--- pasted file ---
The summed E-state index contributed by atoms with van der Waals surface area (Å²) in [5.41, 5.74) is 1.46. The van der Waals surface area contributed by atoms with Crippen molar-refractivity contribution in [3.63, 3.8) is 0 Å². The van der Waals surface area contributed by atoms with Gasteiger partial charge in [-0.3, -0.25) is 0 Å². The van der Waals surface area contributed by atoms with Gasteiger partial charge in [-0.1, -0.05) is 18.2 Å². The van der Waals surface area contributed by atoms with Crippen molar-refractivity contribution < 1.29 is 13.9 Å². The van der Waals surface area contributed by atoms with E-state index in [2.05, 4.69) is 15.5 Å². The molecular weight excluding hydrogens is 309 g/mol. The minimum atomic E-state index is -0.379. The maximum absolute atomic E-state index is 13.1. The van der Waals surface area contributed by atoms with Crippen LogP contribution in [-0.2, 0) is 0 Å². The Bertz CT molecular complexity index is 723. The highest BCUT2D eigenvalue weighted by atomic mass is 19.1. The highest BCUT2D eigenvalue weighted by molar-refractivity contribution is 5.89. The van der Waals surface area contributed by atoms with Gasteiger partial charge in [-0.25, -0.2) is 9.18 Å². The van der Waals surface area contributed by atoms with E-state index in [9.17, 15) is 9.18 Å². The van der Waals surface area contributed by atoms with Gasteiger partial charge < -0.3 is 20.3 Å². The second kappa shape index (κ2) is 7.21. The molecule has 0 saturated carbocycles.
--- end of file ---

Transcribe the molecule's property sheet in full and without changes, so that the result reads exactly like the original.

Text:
The summed E-state index contributed by atoms with van der Waals surface area (Å²) in [5.41, 5.74) is 1.46. The van der Waals surface area contributed by atoms with Crippen molar-refractivity contribution in [3.63, 3.8) is 0 Å². The van der Waals surface area contributed by atoms with Gasteiger partial charge in [-0.3, -0.25) is 0 Å². The van der Waals surface area contributed by atoms with Gasteiger partial charge in [-0.1, -0.05) is 18.2 Å². The van der Waals surface area contributed by atoms with Crippen molar-refractivity contribution < 1.29 is 13.9 Å². The van der Waals surface area contributed by atoms with E-state index in [2.05, 4.69) is 15.5 Å². The molecular weight excluding hydrogens is 309 g/mol. The minimum atomic E-state index is -0.379. The maximum absolute atomic E-state index is 13.1. The van der Waals surface area contributed by atoms with Crippen LogP contribution in [-0.2, 0) is 0 Å². The Bertz CT molecular complexity index is 723. The highest BCUT2D eigenvalue weighted by atomic mass is 19.1. The highest BCUT2D eigenvalue weighted by molar-refractivity contribution is 5.89. The van der Waals surface area contributed by atoms with Gasteiger partial charge in [-0.25, -0.2) is 9.18 Å². The van der Waals surface area contributed by atoms with E-state index in [9.17, 15) is 9.18 Å². The van der Waals surface area contributed by atoms with Gasteiger partial charge < -0.3 is 20.3 Å². The second kappa shape index (κ2) is 7.21. The molecule has 0 saturated carbocycles.